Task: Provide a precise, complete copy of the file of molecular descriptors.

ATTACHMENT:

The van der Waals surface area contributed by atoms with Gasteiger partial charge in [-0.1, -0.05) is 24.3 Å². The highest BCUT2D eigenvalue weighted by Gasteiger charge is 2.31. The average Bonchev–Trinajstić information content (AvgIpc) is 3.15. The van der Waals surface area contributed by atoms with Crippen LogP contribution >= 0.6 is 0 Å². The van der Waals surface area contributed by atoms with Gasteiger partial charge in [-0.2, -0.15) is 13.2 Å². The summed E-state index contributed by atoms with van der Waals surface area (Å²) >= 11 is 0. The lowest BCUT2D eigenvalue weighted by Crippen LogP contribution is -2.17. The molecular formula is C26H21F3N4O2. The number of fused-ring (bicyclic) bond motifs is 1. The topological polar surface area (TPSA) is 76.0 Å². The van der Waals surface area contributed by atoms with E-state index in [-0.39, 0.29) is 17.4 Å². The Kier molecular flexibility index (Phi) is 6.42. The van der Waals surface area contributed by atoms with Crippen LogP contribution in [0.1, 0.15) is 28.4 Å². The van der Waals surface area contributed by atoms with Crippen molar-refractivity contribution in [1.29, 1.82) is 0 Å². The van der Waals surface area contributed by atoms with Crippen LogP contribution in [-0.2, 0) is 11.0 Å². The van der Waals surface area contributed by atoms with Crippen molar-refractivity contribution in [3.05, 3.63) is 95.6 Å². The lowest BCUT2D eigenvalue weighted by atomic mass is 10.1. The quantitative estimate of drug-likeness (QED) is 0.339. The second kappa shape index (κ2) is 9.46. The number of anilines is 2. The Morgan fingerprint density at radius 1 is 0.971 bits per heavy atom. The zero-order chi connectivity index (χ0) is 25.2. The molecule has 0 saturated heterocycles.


The van der Waals surface area contributed by atoms with Gasteiger partial charge in [-0.1, -0.05) is 24.3 Å². The highest BCUT2D eigenvalue weighted by Gasteiger charge is 2.31. The average Bonchev–Trinajstić information content (AvgIpc) is 3.15. The van der Waals surface area contributed by atoms with Crippen LogP contribution >= 0.6 is 0 Å². The van der Waals surface area contributed by atoms with Gasteiger partial charge in [-0.2, -0.15) is 13.2 Å². The summed E-state index contributed by atoms with van der Waals surface area (Å²) >= 11 is 0. The lowest BCUT2D eigenvalue weighted by Crippen LogP contribution is -2.17. The molecular formula is C26H21F3N4O2. The number of fused-ring (bicyclic) bond motifs is 1. The topological polar surface area (TPSA) is 76.0 Å². The van der Waals surface area contributed by atoms with E-state index in [-0.39, 0.29) is 17.4 Å². The Kier molecular flexibility index (Phi) is 6.42. The van der Waals surface area contributed by atoms with Crippen LogP contribution in [0.1, 0.15) is 28.4 Å². The van der Waals surface area contributed by atoms with Crippen molar-refractivity contribution in [1.29, 1.82) is 0 Å². The van der Waals surface area contributed by atoms with Crippen LogP contribution in [-0.2, 0) is 11.0 Å². The van der Waals surface area contributed by atoms with Crippen molar-refractivity contribution in [3.05, 3.63) is 95.6 Å². The lowest BCUT2D eigenvalue weighted by atomic mass is 10.1. The quantitative estimate of drug-likeness (QED) is 0.339. The second kappa shape index (κ2) is 9.46. The number of anilines is 2. The Morgan fingerprint density at radius 1 is 0.971 bits per heavy atom. The zero-order chi connectivity index (χ0) is 25.2. The molecule has 0 saturated heterocycles.